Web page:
Large items of luggage are chargeable at approximately Rs.10 per piece. Refer to the tariff card. If you have extra pieces of luggage, the boot (i.e. trunk) of the taxi will not provide sufficient space - one large suitcase is all that will fit there. Hiring a taxi with a top carrier will be better. Top carriers can accommodate up to three large suitcases. Before starting the journey, ensure that the luggage is securely fastened to the carrier.
Generally, the only way to call for the standard taxi is to hail one on the street. This will not be a problem if you are inside city limits (i.e. North Central Bombay and below). If you are in the suburbs, it will be difficult to find a taxi as they have been out-competed by the cheaper auto-rickshaws. If you don't want to hire an auto, you will have to ask around and find a way to call for a taxi.
Follow the queue system to board a taxi. Quite frequently, tourists and new visitors are mobbed by unscrupulous taxi drivers. Most drivers are honest, but the dishonest ones tend to cluster around railway stations and airports where they can more easily find suckers. Unless you are taking a prepaid taxi, always ask taxis to go by the meter. At the start of the journey, ensure that the meter is visible and shows the flag-down fare/meter reading.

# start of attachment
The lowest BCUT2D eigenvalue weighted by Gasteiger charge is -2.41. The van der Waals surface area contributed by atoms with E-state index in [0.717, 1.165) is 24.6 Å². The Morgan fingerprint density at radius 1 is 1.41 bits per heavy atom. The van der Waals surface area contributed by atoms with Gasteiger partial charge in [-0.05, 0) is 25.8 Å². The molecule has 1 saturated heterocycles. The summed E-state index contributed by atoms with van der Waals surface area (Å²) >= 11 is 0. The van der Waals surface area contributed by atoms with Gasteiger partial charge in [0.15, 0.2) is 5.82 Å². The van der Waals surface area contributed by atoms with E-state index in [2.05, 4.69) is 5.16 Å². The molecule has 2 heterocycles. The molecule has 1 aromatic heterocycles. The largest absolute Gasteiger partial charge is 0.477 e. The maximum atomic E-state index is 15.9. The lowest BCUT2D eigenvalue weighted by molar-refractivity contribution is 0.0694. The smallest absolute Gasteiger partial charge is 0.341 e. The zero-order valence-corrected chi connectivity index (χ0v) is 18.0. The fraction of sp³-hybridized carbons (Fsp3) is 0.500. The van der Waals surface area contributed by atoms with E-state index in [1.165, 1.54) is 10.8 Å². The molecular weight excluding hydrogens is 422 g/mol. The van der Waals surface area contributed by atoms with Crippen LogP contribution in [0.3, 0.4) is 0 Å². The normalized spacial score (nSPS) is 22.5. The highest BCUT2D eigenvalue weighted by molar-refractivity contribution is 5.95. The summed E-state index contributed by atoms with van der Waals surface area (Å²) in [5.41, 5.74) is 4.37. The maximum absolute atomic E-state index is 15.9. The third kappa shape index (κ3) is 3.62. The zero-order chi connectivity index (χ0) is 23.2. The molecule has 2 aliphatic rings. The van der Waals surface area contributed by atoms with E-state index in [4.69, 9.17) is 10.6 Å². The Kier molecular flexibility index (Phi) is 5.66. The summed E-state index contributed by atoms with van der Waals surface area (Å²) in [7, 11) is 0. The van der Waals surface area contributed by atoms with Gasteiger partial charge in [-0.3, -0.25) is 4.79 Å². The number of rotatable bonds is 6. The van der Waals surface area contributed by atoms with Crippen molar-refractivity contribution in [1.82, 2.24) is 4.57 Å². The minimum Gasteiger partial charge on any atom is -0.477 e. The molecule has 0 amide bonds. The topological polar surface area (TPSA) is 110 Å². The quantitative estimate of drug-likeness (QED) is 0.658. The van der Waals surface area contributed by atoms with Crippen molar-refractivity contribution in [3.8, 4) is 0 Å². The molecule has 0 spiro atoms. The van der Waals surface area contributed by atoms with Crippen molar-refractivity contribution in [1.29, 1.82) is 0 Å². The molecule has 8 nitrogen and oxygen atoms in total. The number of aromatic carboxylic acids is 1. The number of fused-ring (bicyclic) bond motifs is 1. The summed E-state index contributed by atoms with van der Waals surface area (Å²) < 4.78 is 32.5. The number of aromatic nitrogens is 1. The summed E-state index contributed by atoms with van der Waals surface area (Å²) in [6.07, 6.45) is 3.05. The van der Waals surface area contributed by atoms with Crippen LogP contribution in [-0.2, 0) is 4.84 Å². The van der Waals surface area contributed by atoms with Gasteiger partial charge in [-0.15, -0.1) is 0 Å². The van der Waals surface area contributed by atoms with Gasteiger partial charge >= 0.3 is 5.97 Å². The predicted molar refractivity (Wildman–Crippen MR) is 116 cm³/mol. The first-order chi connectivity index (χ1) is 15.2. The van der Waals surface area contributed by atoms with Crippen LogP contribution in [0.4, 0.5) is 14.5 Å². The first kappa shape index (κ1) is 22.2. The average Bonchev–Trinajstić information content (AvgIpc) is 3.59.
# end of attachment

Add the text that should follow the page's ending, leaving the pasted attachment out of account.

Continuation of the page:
Complaints can also be lodged online using the same site.
The maximum number of passengers allowed for a trip officially is four — three in the back seat and one in the front. Seat belts are not mandatory for taxi passengers and most standard black and yellow taxis will not have them installed, though the branded ones would have them.
If you travel alone especially in night then always see the meter by yourself and then pay the fare. if you are alone, sit in front so that you can see the meter. Most frauds take place at railway terminuses and at the airport.
One of the common scam is to charge the night fare rate during daytime. You should be careful and read the heading before paying. In some cards, the night fare is red in color and daytime fare is black in color.
The other scam is to swap a 500 rupee note for a 100 rupee note and then ask you pay extra.